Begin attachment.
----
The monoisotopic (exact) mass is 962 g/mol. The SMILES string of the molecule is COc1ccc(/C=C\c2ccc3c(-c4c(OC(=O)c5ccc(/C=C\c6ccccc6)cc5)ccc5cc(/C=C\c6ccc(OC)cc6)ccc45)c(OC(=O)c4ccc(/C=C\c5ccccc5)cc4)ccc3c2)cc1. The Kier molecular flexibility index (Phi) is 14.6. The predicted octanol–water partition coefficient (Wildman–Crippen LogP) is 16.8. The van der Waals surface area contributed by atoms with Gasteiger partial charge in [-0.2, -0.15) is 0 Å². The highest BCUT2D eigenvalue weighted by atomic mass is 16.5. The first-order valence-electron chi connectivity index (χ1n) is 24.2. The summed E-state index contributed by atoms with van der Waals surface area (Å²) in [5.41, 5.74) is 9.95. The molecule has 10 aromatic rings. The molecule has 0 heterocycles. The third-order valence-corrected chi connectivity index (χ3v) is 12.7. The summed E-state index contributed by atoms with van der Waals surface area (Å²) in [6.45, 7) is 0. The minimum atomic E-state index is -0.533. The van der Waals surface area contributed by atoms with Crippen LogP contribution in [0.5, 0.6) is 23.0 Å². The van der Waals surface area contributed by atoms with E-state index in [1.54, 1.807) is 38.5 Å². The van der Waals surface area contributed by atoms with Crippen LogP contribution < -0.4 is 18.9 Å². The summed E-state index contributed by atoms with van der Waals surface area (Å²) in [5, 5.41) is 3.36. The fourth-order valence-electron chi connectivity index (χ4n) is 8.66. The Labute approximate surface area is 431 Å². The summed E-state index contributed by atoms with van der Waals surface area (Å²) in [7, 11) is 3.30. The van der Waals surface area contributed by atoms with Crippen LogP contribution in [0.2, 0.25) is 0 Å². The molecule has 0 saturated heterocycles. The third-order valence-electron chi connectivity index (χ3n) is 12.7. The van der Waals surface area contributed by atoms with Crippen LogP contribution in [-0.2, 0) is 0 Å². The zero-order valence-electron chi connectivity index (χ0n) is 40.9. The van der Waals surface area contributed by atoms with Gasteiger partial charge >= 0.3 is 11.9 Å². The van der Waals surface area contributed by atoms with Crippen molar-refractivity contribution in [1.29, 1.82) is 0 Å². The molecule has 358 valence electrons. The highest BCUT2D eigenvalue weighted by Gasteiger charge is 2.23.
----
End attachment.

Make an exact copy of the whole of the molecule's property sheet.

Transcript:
The monoisotopic (exact) mass is 962 g/mol. The SMILES string of the molecule is COc1ccc(/C=C\c2ccc3c(-c4c(OC(=O)c5ccc(/C=C\c6ccccc6)cc5)ccc5cc(/C=C\c6ccc(OC)cc6)ccc45)c(OC(=O)c4ccc(/C=C\c5ccccc5)cc4)ccc3c2)cc1. The Kier molecular flexibility index (Phi) is 14.6. The predicted octanol–water partition coefficient (Wildman–Crippen LogP) is 16.8. The van der Waals surface area contributed by atoms with Gasteiger partial charge in [-0.2, -0.15) is 0 Å². The highest BCUT2D eigenvalue weighted by atomic mass is 16.5. The first-order valence-electron chi connectivity index (χ1n) is 24.2. The summed E-state index contributed by atoms with van der Waals surface area (Å²) in [5.41, 5.74) is 9.95. The molecule has 10 aromatic rings. The molecule has 0 heterocycles. The third-order valence-corrected chi connectivity index (χ3v) is 12.7. The summed E-state index contributed by atoms with van der Waals surface area (Å²) in [6.45, 7) is 0. The minimum atomic E-state index is -0.533. The van der Waals surface area contributed by atoms with Crippen LogP contribution in [0.5, 0.6) is 23.0 Å². The van der Waals surface area contributed by atoms with E-state index in [1.54, 1.807) is 38.5 Å². The van der Waals surface area contributed by atoms with Crippen LogP contribution < -0.4 is 18.9 Å². The summed E-state index contributed by atoms with van der Waals surface area (Å²) in [5, 5.41) is 3.36. The fourth-order valence-electron chi connectivity index (χ4n) is 8.66. The Labute approximate surface area is 431 Å². The summed E-state index contributed by atoms with van der Waals surface area (Å²) in [7, 11) is 3.30. The van der Waals surface area contributed by atoms with Crippen LogP contribution in [0.2, 0.25) is 0 Å². The molecule has 0 saturated heterocycles. The third-order valence-electron chi connectivity index (χ3n) is 12.7. The van der Waals surface area contributed by atoms with Crippen LogP contribution in [-0.2, 0) is 0 Å². The zero-order valence-electron chi connectivity index (χ0n) is 40.9. The van der Waals surface area contributed by atoms with Gasteiger partial charge >= 0.3 is 11.9 Å². The van der Waals surface area contributed by atoms with Crippen molar-refractivity contribution in [1.29, 1.82) is 0 Å². The molecule has 358 valence electrons. The highest BCUT2D eigenvalue weighted by Gasteiger charge is 2.23.